Encouraging Civil Discourse On Political Issues Among Citizens

Many people encounter considerable difficulty in trying to discuss political issues with others who have different views.  This is not a new difficulty, as illustrated by the maxim to not discuss politics or religion at the dinner table or at family gatherings!  The two major sources of these problems are that (1) the discussants are not confident enough in their own worth and the truth of their opinions and hence have their sense of security easily threatened when someone disagrees or criticizes them, and (2) they go into the discussion wanting to change the other person’s mind about their views and beliefs.  The first of these difficulties must be handled by each person on his or her own, by developing healthy self-esteem, so that he/she is not thrown off balance by someone’s disagreements or criticism.  The second is finessed (and the first bypassed to some degree) by changing the focus of discussion from wanting the other person to agree with one to wanting only to understand the other person’s positions and how they make sense in the context of that person’s background and life experience.  This removes the sense of competition or “who’s right” from the discussion.  The method is to establish a comfortable atmosphere with the other person by social means, inquire about his/her background and life experience, share one’s own background and life experience and explain how one’s political views were shaped by that background and life experience, and then inquire as a matter of curiosity and interest how the other persons’ political views were shaped by his/her background and life experience.  All the while, one does not criticize or argue against but only inquires.  This, of course, may be unsatisfying if you are intent on converting others to your views by direct means, like demonstrating definitively to them that they are “wrong,” but the mutual inquiry approach will certainly lead to as much mutual understanding as is possible and to as much working together and compromising as necessary in order to find solutions that we can agree on, while our experience shows us that trying to batter people until they agree with you results instead in greater conflict and anger. You may review more detailed specific instructions for having a mutual inquiry discussion in my platform book (A Compassionate and Moderate Political Platform for 2024) or on my essays website www.livewiselydeeply.com under “government/politics/international relations.”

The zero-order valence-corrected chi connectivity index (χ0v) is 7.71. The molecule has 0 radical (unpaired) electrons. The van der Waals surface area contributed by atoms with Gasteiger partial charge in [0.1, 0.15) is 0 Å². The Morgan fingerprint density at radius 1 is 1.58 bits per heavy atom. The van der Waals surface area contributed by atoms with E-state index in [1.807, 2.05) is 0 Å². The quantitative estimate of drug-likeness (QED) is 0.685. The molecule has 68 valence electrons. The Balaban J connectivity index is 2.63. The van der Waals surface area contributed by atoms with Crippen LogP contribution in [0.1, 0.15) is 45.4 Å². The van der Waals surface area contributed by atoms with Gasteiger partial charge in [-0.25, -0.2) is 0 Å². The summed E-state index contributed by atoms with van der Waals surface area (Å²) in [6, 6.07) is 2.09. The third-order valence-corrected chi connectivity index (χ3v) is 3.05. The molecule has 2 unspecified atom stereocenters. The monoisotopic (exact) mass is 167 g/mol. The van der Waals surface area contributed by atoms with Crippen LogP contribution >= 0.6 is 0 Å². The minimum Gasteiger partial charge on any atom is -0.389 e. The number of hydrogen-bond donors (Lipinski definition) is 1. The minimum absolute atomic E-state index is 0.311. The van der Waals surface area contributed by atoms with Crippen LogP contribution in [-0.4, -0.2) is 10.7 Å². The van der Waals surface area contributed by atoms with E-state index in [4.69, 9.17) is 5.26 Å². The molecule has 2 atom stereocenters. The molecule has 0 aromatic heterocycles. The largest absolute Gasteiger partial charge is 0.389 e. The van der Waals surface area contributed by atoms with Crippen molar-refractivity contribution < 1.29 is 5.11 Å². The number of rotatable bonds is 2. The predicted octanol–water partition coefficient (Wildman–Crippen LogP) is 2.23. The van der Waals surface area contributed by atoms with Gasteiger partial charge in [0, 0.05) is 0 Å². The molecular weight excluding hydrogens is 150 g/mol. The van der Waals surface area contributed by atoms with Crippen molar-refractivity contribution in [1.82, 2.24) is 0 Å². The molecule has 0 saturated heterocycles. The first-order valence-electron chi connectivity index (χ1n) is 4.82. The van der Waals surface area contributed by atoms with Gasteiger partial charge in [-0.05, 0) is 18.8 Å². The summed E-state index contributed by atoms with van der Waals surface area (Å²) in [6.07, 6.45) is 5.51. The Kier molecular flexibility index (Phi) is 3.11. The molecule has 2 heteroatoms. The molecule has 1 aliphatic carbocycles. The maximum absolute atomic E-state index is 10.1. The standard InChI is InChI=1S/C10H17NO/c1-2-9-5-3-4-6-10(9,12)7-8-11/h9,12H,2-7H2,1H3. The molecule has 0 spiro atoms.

Everyone sees things differently because we are all unique in our genes and in our experience of life.

Talk politics to understand how someone else sees things instead of trying to change his/her mind.

Trying to get your side to win is tearing down our democracy.

We don’t need to take everyone’s guns in order to reduce mass shootings. We need to care more about our fellow citizens who feel like shooting us!

Let’s invite Russia to join NATO!






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